Unionist councillors have called for the British Army to be brought back onto the streets of Derry to help guard against jihadists in the aftermath of Monday’s suicide-bombing in Manchester.
Independent unionist, Alderman Maurice Devenney, speaking during Thursday’s monthly meeting of Derry City and Strabane District Council, claimed that, with the current threat level for international terrorism in the UK now raised by the British security services to ‘critical’, it’s time for troops to be redeployed in support of the PSNI.
Alderman Devenney said police were under-resourced and that this was leading to slow response times, low visibility and station closures.
He said: “We need to be using our troops on the ground if the threat is that critical.”
Ulster Unionist Party (UUP) Alderman Derek Hussey agreed that all security options should be left on the table for those charged with responding to the jihadi threat.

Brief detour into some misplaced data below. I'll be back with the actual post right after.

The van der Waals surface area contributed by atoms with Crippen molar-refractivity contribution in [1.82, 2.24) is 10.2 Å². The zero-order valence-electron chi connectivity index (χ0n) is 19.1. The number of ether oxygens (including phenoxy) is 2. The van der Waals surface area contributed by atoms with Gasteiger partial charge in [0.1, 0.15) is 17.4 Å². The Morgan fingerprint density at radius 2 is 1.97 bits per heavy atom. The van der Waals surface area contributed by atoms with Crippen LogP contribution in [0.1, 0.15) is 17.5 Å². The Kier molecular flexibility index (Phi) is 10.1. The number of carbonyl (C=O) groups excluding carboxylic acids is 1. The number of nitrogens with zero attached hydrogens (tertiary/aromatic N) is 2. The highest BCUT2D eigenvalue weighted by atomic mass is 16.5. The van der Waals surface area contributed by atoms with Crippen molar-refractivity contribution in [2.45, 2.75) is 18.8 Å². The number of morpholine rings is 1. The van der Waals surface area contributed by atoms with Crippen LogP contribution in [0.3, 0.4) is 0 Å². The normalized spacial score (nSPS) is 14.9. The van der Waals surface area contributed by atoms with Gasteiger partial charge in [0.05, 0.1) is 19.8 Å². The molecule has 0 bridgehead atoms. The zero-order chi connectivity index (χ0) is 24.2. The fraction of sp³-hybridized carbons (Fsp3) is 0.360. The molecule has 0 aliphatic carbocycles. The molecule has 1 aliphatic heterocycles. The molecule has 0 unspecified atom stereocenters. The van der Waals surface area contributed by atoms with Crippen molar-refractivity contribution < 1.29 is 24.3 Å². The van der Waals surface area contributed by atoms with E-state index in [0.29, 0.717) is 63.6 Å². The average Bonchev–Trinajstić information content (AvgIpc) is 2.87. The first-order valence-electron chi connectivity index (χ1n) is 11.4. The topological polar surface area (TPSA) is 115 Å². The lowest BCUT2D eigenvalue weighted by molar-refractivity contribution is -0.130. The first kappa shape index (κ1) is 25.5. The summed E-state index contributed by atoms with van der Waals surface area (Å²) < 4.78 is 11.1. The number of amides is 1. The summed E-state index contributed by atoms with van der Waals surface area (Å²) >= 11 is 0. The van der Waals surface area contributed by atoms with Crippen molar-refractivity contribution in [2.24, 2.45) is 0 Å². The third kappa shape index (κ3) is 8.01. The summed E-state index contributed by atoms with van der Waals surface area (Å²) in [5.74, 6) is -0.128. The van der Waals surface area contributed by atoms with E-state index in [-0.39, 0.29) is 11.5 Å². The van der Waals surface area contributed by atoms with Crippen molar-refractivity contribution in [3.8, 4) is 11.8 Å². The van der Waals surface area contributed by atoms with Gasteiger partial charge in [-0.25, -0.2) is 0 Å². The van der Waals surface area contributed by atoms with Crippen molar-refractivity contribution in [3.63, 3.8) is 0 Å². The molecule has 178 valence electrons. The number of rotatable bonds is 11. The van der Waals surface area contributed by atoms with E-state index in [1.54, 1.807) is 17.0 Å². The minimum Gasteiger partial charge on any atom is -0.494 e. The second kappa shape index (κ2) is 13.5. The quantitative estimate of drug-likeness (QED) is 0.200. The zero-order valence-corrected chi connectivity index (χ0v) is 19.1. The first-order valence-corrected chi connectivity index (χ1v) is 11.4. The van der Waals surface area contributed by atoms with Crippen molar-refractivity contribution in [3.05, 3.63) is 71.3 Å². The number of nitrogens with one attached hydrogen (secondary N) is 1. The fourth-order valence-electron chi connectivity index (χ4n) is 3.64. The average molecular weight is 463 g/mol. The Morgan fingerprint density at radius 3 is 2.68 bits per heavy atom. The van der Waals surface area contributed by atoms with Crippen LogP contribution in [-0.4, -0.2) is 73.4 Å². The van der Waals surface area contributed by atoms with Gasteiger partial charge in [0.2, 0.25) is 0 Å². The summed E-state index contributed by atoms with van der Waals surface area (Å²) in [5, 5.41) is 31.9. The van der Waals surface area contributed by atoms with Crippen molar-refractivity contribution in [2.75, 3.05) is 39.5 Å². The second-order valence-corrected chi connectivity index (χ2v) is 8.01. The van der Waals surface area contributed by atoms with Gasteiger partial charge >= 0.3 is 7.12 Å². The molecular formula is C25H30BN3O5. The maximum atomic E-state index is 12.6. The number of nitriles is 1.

He said “every possible defence force should be deployed in Northern Ireland if the need arises”, adding that “the full force of the nation” should be brought to bear against those intent on carrying out atrocities like that, which claimed the lives of 22 young people attending an Ariane Grande concert last Monday.
British Prime Minister Theresa May, announced on Tuesday that 5,000 troops were being mobilised in support of police in Britain under Operation Temperer. However, the deployment will not apply to the North.
Ten years ago this summer Operation Banner, under which the British Army supported the RUC and, latterly, the PSNI in the North, ended after 38 years.
A small garrison of fewer than 5,000 troops remained under Operation Helvetic.